Volunteer tech know-how streamlines a complex project.
Keeping member data updated is hard enough, but taking on a project with complicated software is an even heavier lift. For the Society for Industrial and Organizational Psychology, tapping into volunteers’ expertise proved to be an excellent solution.
SIOP has a staff of 11 serving 9,000 members. With her team spread thin, Jayne Tegge, SIOP’s member engagement manager, was delighted when the organization’s membership analytics subcommittee took on the task of creating a member dashboard using Tableau, a sophisticated data visualization platform.
“Because data collection and analysis and making evidence-based decisions are a crucial part of what our members actually do for their jobs, they took the ball and ran with it,” Tegge says.
The new dashboard is useful for analyzing data and creating insights, giving Tegge a better idea of who is engaged, who is paying their dues, what the retention rate is, and what the different drivers of that retention are. It also provides segmentation information among members, retirees, associates, fellows, and more.
We are committed to welcoming more representative voices in all aspects of our association’s community.
An unexpected added benefit? It is also useful to help SIOP’s members to know more about each other.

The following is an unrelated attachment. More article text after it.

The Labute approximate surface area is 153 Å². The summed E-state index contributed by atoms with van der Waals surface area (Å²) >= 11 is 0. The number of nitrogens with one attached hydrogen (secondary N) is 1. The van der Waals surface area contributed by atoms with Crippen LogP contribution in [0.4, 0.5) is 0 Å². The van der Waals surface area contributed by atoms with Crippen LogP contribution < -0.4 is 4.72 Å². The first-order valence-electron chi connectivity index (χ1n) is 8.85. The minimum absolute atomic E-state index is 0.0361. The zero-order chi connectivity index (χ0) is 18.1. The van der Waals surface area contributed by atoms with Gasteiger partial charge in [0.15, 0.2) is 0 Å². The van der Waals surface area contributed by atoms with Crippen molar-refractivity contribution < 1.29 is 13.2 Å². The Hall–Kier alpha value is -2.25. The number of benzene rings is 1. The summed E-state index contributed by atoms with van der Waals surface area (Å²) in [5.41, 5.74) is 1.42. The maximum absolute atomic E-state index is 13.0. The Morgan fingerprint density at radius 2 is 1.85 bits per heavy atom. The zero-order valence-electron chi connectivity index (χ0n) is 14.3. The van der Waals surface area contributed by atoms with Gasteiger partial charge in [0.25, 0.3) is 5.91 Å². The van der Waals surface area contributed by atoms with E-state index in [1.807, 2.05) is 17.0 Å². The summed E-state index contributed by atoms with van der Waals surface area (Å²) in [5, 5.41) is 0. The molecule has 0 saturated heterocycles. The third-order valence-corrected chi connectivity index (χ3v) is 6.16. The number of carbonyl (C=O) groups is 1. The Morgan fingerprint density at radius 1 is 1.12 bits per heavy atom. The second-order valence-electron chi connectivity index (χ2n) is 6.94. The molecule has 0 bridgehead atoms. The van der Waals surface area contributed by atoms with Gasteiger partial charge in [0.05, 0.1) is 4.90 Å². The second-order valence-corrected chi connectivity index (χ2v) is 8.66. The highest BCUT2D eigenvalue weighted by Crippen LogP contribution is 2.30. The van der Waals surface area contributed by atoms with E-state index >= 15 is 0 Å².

“Understanding more about membership, demographics, and trends really does serve as a proxy for the study of industrial and organizational psychology as a profession and what’s happening in our field,” says Amy DuVernet, the subcommittee’s cochair.
Tegge says SIOP takes seriously its responsibility to safeguard member data, including its demographic and identity-related information. “We are committed to welcoming more representative voices in all aspects of our association’s community, but to do so we must have a clear picture of who our members are and how we can best service their needs,” she says.
When the subcommittee began tackling the dashboard project, it requested member data from SIOP’s AMS. To allay privacy concerns, a staff analyst devised a system using identifying numbers for members to provide the subcommittee with aggregated data that did not include any member personal information.
What if you don’t have access to a group of volunteers with data expertise who are ready to take on such a big task?
“My recommendations for any association that contracts out for such an initiative would be to make sure there were some really knowledgeable and trusted members involved in the project,” DuVernet says. “Someone who could help inform decisions and provide information about how members would use the dashboard and review the output from that external provider before it was shared broadly, given the sensitivity of the data.”